Zucchini is totally underrated. It’s a mellow summer squash that tastes delicious when you grill, sautee or roast it. But what about eating raw zucchini? Is that legit, or is it bad for your health?

We sizzle the science on whether you have to cook zucchini every 👏🏽 single 👏🏽 time.

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A lot of people have never tried raw zucchini because they don’t know whether it’s safe to eat. But you totally can!

Its mellow flavor is super refreshing in salads, especially with lots of lemon and fresh herbs. The trick is to slice them thinly, making them easier to eat. (Game changer! 😱)

The effects of eating raw zucchini

As a species, we cook food to make it more digestible. Unlike some of our animal pals (looking at you, cow with four stomachs), our digestive systems can’t cope with a lot of grassy vegetation.

But there are lots of different vegetables that you can munch raw, and zucchini is one of them. In fact, eating some vegetables raw can help preserve their essential minerals and nutrients (some of which object to being boiled, as you would, too).

Take this study from 2018, which looked at how different cooking methods affect the nutritional content of various vegetables. It found that boiling vegetables could remove some water-soluble vitamins like vitamin C.

A diet that includes both raw *and* cooked vegetables is the way to go. That means you’ll be getting the best of both worlds.

Unlike other types of squash, zucchinis have soft skin that’s easy to digest. The skin, flowers, and seeds are all edible.

Eating the skin also contributes to your daily intake of fiber. One large zucchini (including skin) has over 3 grams of the stuff.

Do you have to peel zucchini?

You don’t have to peel the skin off zucchini, but some recipes might call for you to remove it. It just depends on what you’re using it for.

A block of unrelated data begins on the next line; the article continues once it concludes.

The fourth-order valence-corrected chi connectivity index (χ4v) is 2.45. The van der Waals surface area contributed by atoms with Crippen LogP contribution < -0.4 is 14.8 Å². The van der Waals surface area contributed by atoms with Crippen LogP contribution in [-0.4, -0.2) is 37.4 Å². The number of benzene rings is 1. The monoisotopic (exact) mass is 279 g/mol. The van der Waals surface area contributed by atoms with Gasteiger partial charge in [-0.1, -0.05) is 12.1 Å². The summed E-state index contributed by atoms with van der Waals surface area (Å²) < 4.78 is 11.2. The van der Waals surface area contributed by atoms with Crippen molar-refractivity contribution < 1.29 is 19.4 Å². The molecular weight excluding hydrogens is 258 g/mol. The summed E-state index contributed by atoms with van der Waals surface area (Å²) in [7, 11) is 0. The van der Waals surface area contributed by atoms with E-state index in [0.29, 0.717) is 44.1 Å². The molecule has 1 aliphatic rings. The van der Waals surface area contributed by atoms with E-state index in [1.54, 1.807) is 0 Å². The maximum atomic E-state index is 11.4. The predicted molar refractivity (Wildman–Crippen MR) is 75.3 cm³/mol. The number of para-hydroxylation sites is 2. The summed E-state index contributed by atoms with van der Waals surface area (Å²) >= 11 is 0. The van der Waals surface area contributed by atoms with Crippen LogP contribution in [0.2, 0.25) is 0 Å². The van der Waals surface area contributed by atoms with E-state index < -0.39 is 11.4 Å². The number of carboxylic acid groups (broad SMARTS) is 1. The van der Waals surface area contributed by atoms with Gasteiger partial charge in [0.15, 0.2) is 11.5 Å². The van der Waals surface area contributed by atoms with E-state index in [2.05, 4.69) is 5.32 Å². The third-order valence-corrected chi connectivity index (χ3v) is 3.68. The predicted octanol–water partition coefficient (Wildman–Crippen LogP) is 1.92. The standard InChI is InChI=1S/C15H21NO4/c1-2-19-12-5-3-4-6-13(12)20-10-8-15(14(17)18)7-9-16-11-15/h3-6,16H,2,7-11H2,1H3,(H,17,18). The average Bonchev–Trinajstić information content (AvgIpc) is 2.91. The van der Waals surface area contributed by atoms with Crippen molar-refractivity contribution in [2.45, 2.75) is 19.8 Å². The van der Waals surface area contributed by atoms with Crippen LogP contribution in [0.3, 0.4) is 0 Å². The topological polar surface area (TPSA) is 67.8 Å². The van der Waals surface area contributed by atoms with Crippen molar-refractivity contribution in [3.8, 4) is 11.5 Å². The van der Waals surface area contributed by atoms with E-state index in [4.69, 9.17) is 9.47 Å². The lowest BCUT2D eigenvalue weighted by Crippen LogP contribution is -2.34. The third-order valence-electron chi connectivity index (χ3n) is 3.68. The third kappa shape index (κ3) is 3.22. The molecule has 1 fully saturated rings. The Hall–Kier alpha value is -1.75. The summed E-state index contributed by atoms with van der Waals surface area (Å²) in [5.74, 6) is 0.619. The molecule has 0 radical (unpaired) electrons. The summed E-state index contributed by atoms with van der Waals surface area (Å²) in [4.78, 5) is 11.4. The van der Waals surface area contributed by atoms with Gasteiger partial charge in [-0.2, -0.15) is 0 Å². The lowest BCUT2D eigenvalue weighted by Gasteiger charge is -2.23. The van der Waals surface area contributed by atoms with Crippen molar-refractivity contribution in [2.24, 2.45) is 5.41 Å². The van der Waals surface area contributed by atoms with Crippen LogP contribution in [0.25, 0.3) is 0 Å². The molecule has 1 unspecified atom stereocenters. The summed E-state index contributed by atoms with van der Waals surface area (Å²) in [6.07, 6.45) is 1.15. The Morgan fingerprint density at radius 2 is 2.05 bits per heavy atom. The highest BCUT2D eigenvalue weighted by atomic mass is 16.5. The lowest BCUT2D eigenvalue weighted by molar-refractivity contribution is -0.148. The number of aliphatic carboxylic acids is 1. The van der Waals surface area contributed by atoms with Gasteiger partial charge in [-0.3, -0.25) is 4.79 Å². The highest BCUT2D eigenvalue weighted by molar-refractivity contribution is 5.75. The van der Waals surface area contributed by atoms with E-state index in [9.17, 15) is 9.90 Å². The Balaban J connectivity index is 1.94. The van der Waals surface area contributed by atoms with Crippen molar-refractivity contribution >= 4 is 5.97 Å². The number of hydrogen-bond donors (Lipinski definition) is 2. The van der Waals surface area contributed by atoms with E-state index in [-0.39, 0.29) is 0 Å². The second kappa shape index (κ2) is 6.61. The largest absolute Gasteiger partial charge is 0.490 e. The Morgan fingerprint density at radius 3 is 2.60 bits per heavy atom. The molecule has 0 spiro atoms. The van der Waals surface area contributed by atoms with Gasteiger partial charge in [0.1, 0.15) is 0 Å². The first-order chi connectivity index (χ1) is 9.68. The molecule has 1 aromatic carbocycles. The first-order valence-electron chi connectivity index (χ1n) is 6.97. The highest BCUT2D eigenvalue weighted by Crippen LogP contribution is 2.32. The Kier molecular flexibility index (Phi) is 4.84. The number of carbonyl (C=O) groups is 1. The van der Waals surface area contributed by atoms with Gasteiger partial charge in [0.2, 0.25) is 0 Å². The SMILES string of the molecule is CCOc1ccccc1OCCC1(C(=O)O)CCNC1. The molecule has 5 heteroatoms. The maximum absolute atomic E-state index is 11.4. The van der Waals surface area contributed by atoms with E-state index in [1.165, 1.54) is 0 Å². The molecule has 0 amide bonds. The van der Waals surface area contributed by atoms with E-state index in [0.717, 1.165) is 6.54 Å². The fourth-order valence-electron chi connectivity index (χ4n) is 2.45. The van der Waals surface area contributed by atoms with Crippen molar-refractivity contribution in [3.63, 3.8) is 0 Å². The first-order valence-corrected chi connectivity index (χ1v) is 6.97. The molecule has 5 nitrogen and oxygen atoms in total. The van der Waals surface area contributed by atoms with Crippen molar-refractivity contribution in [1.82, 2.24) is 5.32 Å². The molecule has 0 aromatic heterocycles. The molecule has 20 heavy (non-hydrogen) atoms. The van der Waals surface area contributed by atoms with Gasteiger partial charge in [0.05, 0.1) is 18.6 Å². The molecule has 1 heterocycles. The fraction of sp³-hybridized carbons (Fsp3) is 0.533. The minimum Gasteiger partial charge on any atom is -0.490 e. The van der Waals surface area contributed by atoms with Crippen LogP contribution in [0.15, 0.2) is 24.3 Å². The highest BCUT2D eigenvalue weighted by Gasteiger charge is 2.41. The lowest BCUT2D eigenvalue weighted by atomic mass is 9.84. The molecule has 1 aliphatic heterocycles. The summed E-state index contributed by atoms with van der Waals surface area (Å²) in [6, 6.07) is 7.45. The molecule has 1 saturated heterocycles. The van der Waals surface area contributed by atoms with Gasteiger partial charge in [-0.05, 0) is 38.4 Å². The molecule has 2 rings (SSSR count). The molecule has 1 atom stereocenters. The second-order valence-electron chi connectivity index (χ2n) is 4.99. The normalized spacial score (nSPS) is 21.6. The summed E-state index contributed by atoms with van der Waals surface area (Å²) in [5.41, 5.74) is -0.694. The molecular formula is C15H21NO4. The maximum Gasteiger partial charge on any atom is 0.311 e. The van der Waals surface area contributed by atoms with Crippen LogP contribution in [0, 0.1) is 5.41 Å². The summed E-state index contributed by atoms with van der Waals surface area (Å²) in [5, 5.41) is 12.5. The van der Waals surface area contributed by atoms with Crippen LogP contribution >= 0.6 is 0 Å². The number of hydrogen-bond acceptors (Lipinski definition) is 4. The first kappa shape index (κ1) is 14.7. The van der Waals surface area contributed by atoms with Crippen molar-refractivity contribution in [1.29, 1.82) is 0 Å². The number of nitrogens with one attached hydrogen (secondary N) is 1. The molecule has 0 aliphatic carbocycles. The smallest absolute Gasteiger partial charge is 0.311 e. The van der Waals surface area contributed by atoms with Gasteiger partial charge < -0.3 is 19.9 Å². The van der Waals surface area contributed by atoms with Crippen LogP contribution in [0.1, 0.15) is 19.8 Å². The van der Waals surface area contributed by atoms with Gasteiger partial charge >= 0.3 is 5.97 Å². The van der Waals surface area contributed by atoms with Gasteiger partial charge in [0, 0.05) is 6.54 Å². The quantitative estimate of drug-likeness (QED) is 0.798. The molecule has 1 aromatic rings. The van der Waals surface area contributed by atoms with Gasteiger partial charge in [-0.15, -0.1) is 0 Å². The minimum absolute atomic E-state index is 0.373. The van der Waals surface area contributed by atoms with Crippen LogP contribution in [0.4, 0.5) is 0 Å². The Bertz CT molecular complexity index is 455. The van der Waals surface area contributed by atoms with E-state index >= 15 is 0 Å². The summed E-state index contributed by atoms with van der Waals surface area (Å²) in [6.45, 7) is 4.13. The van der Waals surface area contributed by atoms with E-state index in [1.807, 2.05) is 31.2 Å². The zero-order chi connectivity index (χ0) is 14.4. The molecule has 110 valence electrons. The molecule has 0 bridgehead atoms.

Carotenoids are a good reason to eat zucchini with the skin on. These molecules (responsible for the color of various fruits and vegetables) might have links to a reduced risk of cancer, cardiovascular disease, and eye disease.

Although mostly used as a vegetable, these green summer squashes are technically a fruit. (Yes, you were today years old when you learned…) Like most fruits, they’re packed full of vitamins and nutrients that are straight-up good for you.

Here’s how chowing down on zucchini could help boost your health.

Vitamins, nutrients, and antioxidants

Zucchini is packed full of them. There’s loads of potassium, which your body needs for… well… pretty much everything, including kidney and heart function, muscle contraction, and nerve transmission.

There’s also a good dose of the super antioxidant vitamin C. It plays an important role in creating collagen, an essential component of connective tissue. This plays a super important role in wound healing.

Not only that, but vitamin C might help prevent or delay the development of certain cancers and diseases, thanks to its potent antioxidant properties.

Dietary fiber

With 3 grams in one large zucchini, there’s plenty of dietary fiber to help you reach your recommended daily amount.

Zucchini includes both soluble and insoluble fiber, both of which help maintain regular bowel movements. (And who doesn’t want to poop good?)

Soluble fiber also helps to feed your gut microbiome, and you really want to keep those guys happy down there. Treat ’em right, and the bacteria in your gut could play a vital role in regulating your metabolism, giving your immune system a kick in the pants, and protecting you against disease.

So, yeah, fiber. Do it.

Blood sugar levels

We all know that eating more fruit and veg is generally a good thing. But it’s hard to overstate the positive impact these guys have on your health, and that includes blood sugar.

A 2016 meta-analysis showed that a higher intake of fruit, berries, and fibrous vegetables is associated with a lower risk of type 2 diabetes.